## Stream: new members

### Topic: How to prove law of excluded middle from double negation?

#### agro1986 (Oct 28 2019 at 14:51):

The tutorial here: https://leanprover.github.io/theorem_proving_in_lean/propositions_and_proofs.html#classical-logic gives the challenge "As an exercise, you might try proving the converse, that is, showing that em (excluded middle) can be proved from dne (double negation)."

I'm able to make the skeleton:

variable (p: Prop)
axiom dne: ¬¬p → p

theorem em: p ∨ ¬p := sorry


However I really have no clue on how to prove it. I found a proof here: https://proofwiki.org/wiki/Double_Negation_Elimination_implies_Law_of_Excluded_Middle

But isn't line 2 and 5 basically invoking the technique of excluded middle?

If anyone would give hint on how to prove it in Lean, I would be helpful. Thanks

#### Reid Barton (Oct 28 2019 at 14:52):

But isn't line 2 and 5 basically invoking the technique of excluded middle?

No, because "if p, then false" is the definition of ¬p.

in Lean at least

#### Bryan Gin-ge Chen (Oct 28 2019 at 14:56):

This is a pretty popular question here, if you want some spoilers, search zulip for "dne em".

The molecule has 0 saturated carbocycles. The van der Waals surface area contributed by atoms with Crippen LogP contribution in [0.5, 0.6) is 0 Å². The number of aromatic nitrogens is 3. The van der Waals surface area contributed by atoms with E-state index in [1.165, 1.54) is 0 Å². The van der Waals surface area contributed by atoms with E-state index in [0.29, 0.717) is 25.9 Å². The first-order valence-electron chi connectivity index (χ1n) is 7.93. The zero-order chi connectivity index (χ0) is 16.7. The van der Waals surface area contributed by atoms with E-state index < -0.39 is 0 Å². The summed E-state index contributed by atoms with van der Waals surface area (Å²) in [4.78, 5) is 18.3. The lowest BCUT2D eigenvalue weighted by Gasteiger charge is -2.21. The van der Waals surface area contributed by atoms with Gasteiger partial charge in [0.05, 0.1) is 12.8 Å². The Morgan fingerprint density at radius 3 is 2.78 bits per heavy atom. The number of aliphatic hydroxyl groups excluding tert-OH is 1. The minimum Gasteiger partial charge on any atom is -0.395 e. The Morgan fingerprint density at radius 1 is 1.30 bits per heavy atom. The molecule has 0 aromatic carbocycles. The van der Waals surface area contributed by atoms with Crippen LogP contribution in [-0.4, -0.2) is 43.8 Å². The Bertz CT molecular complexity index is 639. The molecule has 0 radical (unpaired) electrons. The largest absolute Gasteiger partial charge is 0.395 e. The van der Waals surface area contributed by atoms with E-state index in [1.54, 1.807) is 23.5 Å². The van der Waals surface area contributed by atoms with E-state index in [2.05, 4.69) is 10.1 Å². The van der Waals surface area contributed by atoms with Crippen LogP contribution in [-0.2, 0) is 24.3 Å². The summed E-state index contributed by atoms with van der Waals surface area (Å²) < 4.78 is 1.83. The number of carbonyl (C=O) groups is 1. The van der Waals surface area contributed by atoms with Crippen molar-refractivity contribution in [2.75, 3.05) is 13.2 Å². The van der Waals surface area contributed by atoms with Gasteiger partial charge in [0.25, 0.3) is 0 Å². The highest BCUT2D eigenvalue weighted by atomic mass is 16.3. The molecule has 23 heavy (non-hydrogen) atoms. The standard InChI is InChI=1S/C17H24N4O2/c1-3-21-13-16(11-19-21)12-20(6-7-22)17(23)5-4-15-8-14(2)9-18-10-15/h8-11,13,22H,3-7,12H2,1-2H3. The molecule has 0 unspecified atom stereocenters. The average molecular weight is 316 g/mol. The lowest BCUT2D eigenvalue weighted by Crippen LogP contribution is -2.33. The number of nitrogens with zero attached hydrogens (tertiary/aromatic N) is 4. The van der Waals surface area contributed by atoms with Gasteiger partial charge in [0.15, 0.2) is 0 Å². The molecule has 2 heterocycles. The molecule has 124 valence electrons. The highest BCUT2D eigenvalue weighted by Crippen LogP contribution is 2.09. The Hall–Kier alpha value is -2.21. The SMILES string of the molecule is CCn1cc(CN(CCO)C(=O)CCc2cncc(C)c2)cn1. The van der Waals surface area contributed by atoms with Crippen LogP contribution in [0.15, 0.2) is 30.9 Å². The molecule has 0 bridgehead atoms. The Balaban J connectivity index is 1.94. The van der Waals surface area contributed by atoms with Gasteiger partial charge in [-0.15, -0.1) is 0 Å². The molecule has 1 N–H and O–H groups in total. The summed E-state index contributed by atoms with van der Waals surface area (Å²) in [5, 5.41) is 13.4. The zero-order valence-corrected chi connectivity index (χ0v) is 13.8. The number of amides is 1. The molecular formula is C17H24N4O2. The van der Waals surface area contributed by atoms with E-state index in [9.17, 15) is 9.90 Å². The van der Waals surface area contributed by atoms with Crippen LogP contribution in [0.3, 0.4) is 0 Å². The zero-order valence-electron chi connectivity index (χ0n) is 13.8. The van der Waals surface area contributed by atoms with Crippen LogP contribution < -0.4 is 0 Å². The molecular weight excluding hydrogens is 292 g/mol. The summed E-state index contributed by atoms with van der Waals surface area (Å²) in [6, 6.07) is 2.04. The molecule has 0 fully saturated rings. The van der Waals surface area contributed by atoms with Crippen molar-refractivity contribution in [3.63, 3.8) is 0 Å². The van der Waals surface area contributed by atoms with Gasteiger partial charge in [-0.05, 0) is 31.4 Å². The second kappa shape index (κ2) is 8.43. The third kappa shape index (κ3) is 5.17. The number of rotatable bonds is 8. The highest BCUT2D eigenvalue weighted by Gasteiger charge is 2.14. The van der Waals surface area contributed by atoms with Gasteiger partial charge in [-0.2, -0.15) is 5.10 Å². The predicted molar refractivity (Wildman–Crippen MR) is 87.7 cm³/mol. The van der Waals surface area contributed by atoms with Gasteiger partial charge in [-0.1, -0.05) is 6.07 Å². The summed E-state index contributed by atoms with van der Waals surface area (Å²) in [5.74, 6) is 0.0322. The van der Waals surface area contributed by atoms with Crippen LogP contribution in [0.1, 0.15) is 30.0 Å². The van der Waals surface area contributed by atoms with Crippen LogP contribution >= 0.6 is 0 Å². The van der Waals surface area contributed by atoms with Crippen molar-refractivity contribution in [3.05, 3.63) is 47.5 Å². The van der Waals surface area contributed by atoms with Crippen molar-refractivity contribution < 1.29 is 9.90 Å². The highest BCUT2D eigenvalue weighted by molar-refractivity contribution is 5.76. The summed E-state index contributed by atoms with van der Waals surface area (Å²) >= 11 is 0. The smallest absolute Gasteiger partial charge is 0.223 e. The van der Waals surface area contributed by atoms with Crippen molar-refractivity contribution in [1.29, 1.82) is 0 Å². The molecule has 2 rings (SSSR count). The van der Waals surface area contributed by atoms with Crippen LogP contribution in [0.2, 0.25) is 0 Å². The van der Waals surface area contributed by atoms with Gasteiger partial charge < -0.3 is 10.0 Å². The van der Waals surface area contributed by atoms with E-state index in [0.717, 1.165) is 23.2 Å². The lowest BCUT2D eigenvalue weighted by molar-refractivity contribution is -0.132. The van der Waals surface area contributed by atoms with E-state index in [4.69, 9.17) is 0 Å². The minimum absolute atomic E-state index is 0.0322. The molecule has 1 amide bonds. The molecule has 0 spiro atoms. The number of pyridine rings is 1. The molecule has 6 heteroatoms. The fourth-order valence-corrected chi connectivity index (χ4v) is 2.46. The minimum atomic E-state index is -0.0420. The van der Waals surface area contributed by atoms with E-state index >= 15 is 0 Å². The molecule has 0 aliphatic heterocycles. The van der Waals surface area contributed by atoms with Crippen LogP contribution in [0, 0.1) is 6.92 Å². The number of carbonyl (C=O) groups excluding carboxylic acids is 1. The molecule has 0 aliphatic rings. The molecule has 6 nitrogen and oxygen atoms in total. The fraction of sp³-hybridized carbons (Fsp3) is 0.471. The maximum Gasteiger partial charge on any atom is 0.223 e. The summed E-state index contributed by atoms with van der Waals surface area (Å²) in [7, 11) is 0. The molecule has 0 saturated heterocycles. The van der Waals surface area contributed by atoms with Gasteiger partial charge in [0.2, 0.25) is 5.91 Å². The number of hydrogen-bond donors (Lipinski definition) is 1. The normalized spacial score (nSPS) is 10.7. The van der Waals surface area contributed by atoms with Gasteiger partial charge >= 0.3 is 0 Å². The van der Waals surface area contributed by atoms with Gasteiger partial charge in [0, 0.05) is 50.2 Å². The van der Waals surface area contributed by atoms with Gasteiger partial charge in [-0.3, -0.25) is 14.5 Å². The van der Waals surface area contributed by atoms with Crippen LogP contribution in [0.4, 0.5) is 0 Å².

#### agro1986 (Oct 28 2019 at 15:08):

@Reid Barton On that link, line 2 is "assume p". After the writer established that it leads to contradiction, on line 5 the writer said "so assume not p". That means the writer used "p or not p" to prove "p or not p"?

#### Reid Barton (Oct 28 2019 at 15:10):

Line 5 is stating that we have "not p", because we proved (lines 2-4) that "p" implies false.

#### Reid Barton (Oct 28 2019 at 15:13):

(This style of proof is hard to follow, in my opinion, if you don't already know what is supposed to be happening.)

#### Reid Barton (Oct 28 2019 at 15:15):

It's easier with the nesting structure displayed

| ¬ (p ∨ ¬ p)
| | p
| | p ∨ ¬ p
| | ⊥
| ¬ p
| p ∨ ¬ p
| ⊥
¬ ¬ (p ∨ ¬ p)
p ∨ ¬ p


#### Kenny Lau (Oct 28 2019 at 15:18):

| ¬ (p ∨ ¬ p)   [assumtion]
| | p             [assumption]
| | p ∨ ¬ p       [∨I.L 2]
| | ⊥             [¬E 1 3]
| ¬ p           [¬I 2-4]
| p ∨ ¬ p       [∨I.R 5]
| ⊥             [¬E 1 6]
¬ ¬ (p ∨ ¬ p) [¬I 1-7]
p ∨ ¬ p       [¬¬E 8]


#### Kenny Lau (Oct 28 2019 at 15:19):

I is introduction and E is elimination and L is left and R is right and the numbers are line numbers

#### Kenny Lau (Oct 28 2019 at 15:20):

¬I basically says:

 φ⊢⊥
-----
¬φ


#### agro1986 (Nov 01 2019 at 13:09):

@Kenny Lau @Reid Barton after playing around and mulling it over I finally understand it!!! Thanks a lot for the kind explanation!

Last updated: Dec 20 2023 at 11:08 UTC